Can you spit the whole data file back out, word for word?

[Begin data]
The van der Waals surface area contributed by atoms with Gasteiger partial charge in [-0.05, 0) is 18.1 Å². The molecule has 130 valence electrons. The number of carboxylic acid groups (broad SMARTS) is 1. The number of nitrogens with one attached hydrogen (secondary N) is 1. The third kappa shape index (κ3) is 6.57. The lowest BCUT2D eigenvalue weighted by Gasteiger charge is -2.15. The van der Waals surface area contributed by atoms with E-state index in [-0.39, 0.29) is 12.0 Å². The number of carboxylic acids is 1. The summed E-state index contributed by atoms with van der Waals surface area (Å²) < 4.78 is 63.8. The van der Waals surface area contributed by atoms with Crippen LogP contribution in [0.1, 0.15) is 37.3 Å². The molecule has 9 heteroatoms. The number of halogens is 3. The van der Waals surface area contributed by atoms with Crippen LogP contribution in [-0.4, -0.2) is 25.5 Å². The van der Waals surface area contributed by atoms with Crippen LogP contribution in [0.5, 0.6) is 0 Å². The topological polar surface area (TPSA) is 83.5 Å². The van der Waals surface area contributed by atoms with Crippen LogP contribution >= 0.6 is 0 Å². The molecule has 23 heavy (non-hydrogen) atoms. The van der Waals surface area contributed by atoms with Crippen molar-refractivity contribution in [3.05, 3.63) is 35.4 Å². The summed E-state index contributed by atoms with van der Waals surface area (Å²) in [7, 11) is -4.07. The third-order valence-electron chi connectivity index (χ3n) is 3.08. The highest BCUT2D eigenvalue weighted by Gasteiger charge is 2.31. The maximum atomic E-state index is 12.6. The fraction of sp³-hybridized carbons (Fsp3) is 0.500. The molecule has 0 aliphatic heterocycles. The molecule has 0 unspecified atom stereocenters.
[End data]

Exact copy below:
The van der Waals surface area contributed by atoms with Gasteiger partial charge in [-0.05, 0) is 18.1 Å². The molecule has 130 valence electrons. The number of carboxylic acid groups (broad SMARTS) is 1. The number of nitrogens with one attached hydrogen (secondary N) is 1. The third kappa shape index (κ3) is 6.57. The lowest BCUT2D eigenvalue weighted by Gasteiger charge is -2.15. The van der Waals surface area contributed by atoms with E-state index in [-0.39, 0.29) is 12.0 Å². The number of carboxylic acids is 1. The summed E-state index contributed by atoms with van der Waals surface area (Å²) < 4.78 is 63.8. The van der Waals surface area contributed by atoms with Crippen LogP contribution in [0.1, 0.15) is 37.3 Å². The molecule has 9 heteroatoms. The number of halogens is 3. The van der Waals surface area contributed by atoms with Crippen LogP contribution in [-0.4, -0.2) is 25.5 Å². The van der Waals surface area contributed by atoms with Crippen LogP contribution in [0.5, 0.6) is 0 Å². The topological polar surface area (TPSA) is 83.5 Å². The van der Waals surface area contributed by atoms with Crippen LogP contribution >= 0.6 is 0 Å². The molecule has 23 heavy (non-hydrogen) atoms. The van der Waals surface area contributed by atoms with Crippen molar-refractivity contribution in [3.05, 3.63) is 35.4 Å². The summed E-state index contributed by atoms with van der Waals surface area (Å²) in [7, 11) is -4.07. The third-order valence-electron chi connectivity index (χ3n) is 3.08. The highest BCUT2D eigenvalue weighted by Gasteiger charge is 2.31. The maximum atomic E-state index is 12.6. The fraction of sp³-hybridized carbons (Fsp3) is 0.500. The molecule has 0 aliphatic heterocycles. The molecule has 0 unspecified atom stereocenters.